Extracting Data#

Data are a first class citizen in Rubix ML. The library makes it easy to work with datasets through its Dataset object, which is a specialized data container that every learner can recognize. There are a number of ways to instantiate a new dataset object, but all of them require the data to be extracted from source into memory first.

Data can be stored in many forms but the most common formats are structured plain-text such as CSV or NDJSON and in a database such as MySQL or MongoDB. No matter how your data is delivered, you have the freedom and flexibility to implement the data source to fit the scale of the problem and your current infrastructure. To help make extraction simple for more common use cases, the library provides a number of Extractor objects.

CSV#

A common plain-text format for small to medium-sized datasets is comma-separated values or CSV for short. A CSV file contains a table with individual samples indicated by rows and the values of the features in each column. Columns are separated by a delimiter such as the , or ; character and may be enclosed on both ends with an optional enclosure such as ". The file can sometimes contain a header as the first row. CSV files have the advantage of being able to be processed line by line, however, their disadvantage is that type information cannot be inferred from the format. Thus, all data are imported as categorical (strings) by default.

Example

attitude,texture,sociability,rating,class
nice,furry,friendly,4,not monster
mean,furry,loner,-1.5,monster

The library provides the CSV Extractor to help import data from the CSV format. Since extractors are iterators they can be used in conjunction with the Dataset's fromIterator() static method to instantiate a new dataset object. In the example below, we'll apply the Numeric String Converter to the newly instantiated dataset object to convert the numeric data to the proper format immediately after instantiation.

use Rubix\ML\Datasets\Labeled;
use Rubix\ML\Extractors\CSV;
use Rubix\ML\Transformers\NumericStringConverter;

$dataset = Labeled::fromIterator(new CSV('example.csv', true))
    ->apply(new NumericStringConverter());

JSON#

Javascript Object Notation (JSON) is a standardized lightweight plain-text format that is used to represent structured data such as objects and arrays. The records of a dataset can either be represented as a sequential array or an object with keyed properties. Since it is possible to derive the original data type from the JSON format, JSON files have the advantage of importing the data in the proper type. One downside, however, is that the entire document must be read into memory all at once.

Example

[
    {
        "attitude": "nice",
        "texture": "furry",
        "sociability": "friendly",
        "rating": 4,
        "class": "not monster"
    },
    [
        "mean",
        "furry",
        "loner",
        -1.5,
        "monster"
    ]
]

The JSON extractor handles loading data from JSON files.

use Rubix\ML\Datasets\Labeled;
use Rubix\ML\Extractors\JSON;

$dataset = Labeled::fromIterator(new JSON('example.json'));

NDJSON#

Another popular plain-text format is a hybrid of CSV and JSON called NDJSON or Newline Delimited Javascript Object Notation (JSON). It contains rows of JSON arrays or objects delineated by a newline character (\n or \r\n). It has the advantage of retaining type information like JSON and can also be read into memory efficiently like CSV.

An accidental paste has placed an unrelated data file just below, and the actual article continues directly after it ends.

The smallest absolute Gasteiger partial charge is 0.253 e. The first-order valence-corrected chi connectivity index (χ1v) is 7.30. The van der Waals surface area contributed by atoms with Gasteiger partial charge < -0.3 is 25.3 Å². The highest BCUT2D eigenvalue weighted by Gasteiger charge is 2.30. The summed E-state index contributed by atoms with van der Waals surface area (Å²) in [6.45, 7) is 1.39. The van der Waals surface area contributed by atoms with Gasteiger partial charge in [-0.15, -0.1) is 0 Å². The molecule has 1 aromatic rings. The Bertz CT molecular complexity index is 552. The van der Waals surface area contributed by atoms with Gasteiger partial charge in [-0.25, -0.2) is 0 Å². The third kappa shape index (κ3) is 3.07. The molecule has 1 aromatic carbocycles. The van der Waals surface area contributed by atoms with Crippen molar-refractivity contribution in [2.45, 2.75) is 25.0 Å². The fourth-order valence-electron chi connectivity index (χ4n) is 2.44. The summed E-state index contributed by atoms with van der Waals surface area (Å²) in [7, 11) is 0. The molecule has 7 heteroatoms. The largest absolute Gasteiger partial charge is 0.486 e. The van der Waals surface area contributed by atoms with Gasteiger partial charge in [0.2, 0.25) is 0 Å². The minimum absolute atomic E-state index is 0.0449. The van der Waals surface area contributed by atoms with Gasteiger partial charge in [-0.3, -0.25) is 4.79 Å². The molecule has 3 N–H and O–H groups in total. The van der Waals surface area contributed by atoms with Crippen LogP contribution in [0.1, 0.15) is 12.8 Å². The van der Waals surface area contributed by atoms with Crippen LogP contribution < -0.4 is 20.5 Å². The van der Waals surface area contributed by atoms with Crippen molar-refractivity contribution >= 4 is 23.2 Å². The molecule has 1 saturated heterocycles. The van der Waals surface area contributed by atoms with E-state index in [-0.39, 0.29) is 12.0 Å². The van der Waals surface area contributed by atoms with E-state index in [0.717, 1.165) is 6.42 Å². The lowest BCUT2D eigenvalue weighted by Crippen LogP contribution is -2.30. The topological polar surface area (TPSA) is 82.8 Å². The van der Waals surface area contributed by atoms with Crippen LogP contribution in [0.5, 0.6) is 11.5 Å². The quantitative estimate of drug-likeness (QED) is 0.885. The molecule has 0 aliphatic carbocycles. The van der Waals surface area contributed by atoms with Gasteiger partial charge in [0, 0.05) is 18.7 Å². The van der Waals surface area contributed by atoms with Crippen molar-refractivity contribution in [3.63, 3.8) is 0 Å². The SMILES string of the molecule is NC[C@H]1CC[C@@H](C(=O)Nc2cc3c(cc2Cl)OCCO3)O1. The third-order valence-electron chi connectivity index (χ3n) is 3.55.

Example

{"attitude":"nice","texture":"furry","sociability":"friendly","rating":4,"class":"not monster"}
["mean","furry","loner",-1.5,"monster"]

The NDJSON extractor can be used to instantiate a new dataset object from a NDJSON file. Optionally, it can be combined with the standard PHP library's Limit Iterator to only load a portion of the data into memory. In the example below, we load the first 1,000 rows of data from an NDJSON file into an Unlabeled dataset.

use Rubix\ML\Extractors\NDJSON;
use Rubix\ML\Datasets\Unlabeled;
use LimitIterator;

$extractor = new NDJSON('example.ndjson');

$iterator = new LimitIterator($extractor->getIterator(), 0, 1000);

$dataset = Unlabeled::fromIterator($iterator);

SQL#

Medium to large datasets will often be stored in an RDBMS (relational database management system) like MySQL, or PostgreSQL. Relational databases allow you to query large amounts of data on-the-fly and can be very flexible. PHP comes with robust relational database support through its PDO interface. The following example uses PDO and the fetchAll() method to return the first 1,000 rows of data from the patients table. Then, we'll load those sample into an Unlabeled dataset object using the standard constructor.

use Rubix\ML\Datasets\Unlabeled;

$pdo = new PDO('mysql:dbname=example;host=127.0.0.1');

$query = $pdo->prepare('SELECT age, gender, height, diagnosis FROM patients LIMIT 1000');

$query->execute();

$samples = $query->fetchAll();

$dataset = new Unlabeled($samples);

Images#

PHP offers a number of functions to import images as PHP resources such as imagecreatefromjpeg() and imagecreatefrompng() that come with the GD extension. The example below imports the .png images in the train folder and labels them using part of their filename. The samples and labels are then put into a Labeled dataset using the build() factory method and then converted into raw color channel data by applying the Image Vectorizer.

use Rubix\ML\Datasets\Labeled;
use Rubix\ML\Transformers\ImageVectorizer;

$samples = $labels = [];

foreach (glob('train/*.png') as $file) {
    $samples[] = [imagecreatefrompng($file)];
    $labels[] = preg_replace('/[0-9]+_(.*).png/', '$1', basename($file));
}

$dataset = Labeled::build($samples, $labels)
    ->apply(new ImageVectorizer());